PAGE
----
You Can Always Go ... Downstairs 

Basement Gallery owner Perry Allen on 10 years in business

In January 1997, Perry Allen opened the Basement Gallery at 10th and Main streets in the basement of the Idanha Building. Despite its subterranean space, the gallery will likely become—or may already be—prime real estate as downtown Boise continues to grow and expand. But by nature of its owner, the gallery will likely stay right where it is for many years to come.

The current exhibit up at Basement Gallery is one of six two-month shows Allen, 45, curates in his gallery each year. The exhibition contains the mixed media and illustrative work of Bill Carman (which takes up almost the entirety of the gallery's largest room up front), illustrative and abstract paintings by Mike Flinn, drawings by Kristen Furlong, glass bowls and balls by Matthew Jordan and the clay sculptures of Sue Rooke (plus a couple of beautiful wooden tables by Derek Hurd, on which some of Carman's work is displayed). It's an eclectic collection of bright, fantastical images that reflect not only on the pieces' creators but, as a whole, on the show's curator.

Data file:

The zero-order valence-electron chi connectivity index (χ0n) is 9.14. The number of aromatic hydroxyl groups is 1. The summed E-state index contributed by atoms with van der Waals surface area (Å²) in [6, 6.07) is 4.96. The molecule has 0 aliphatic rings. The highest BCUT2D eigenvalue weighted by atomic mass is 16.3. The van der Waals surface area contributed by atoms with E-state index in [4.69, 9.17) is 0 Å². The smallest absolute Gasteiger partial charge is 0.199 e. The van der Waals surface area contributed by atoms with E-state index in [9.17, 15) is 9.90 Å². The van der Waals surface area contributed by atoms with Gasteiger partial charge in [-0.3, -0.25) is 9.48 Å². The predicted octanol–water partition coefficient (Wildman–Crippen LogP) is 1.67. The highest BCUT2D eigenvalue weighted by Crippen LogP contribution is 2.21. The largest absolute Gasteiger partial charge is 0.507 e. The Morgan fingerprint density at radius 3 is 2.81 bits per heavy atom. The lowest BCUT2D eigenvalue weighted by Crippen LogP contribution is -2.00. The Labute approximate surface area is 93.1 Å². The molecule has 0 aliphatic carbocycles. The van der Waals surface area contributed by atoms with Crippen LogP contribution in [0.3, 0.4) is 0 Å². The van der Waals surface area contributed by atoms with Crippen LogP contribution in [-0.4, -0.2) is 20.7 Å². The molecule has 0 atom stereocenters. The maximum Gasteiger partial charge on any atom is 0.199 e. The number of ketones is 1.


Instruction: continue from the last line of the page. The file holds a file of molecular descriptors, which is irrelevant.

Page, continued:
Allen represents 40-50 local artists and does all necessary framing of the art in-house, and though that wouldn't seem to leave him much time, he's an avid recreationist. Allen is a bicyclist, he's restoring a fire-engine red '68 Camaro and after playing for 26 years, he recently retired from Ultimate Frisbee, a game he says most people get out of long before he did. Allen's boundless energy is carried over into his work: The gallery's small space barely contains his booming voice and passion for the art and the artists he represents, such as Carman.

For the last eight years, Allen has exhibited Carman's work in the gallery's July/August show (that spot was instead given to Erin Ruiz, whose show almost completely sold out). Allen says people were accustomed to Carman having the July/August time slot and starting calling as early as June wondering if he had any of Carman's pieces in. But this year, Allen wanted to do something different. He says he didn't bill it as such, but he wanted this year's September/October show to tend toward a Halloween theme—not in iconic black and orange pieces, but by hanging works that are a little strange and unconventional.

"I've been trying to integrate this Halloween thing for years," Allen says. "It's when I can really put the more eclectic and off-the-wall pieces up."

The anticipation of waiting until September must have been more than collectors of Carman's work could bear. Allen says about 30 percent of the pieces sold even before they were hung, and by the end of opening night, about 80 percent of them had the customary red dots to indicate they were no longer available.

"[Carman] is the only artist who gets two shows a year. He's so prolific. He'll have another full-blown show in January/February, and he'll fill that [front] space. He continually blows me away," Allen says.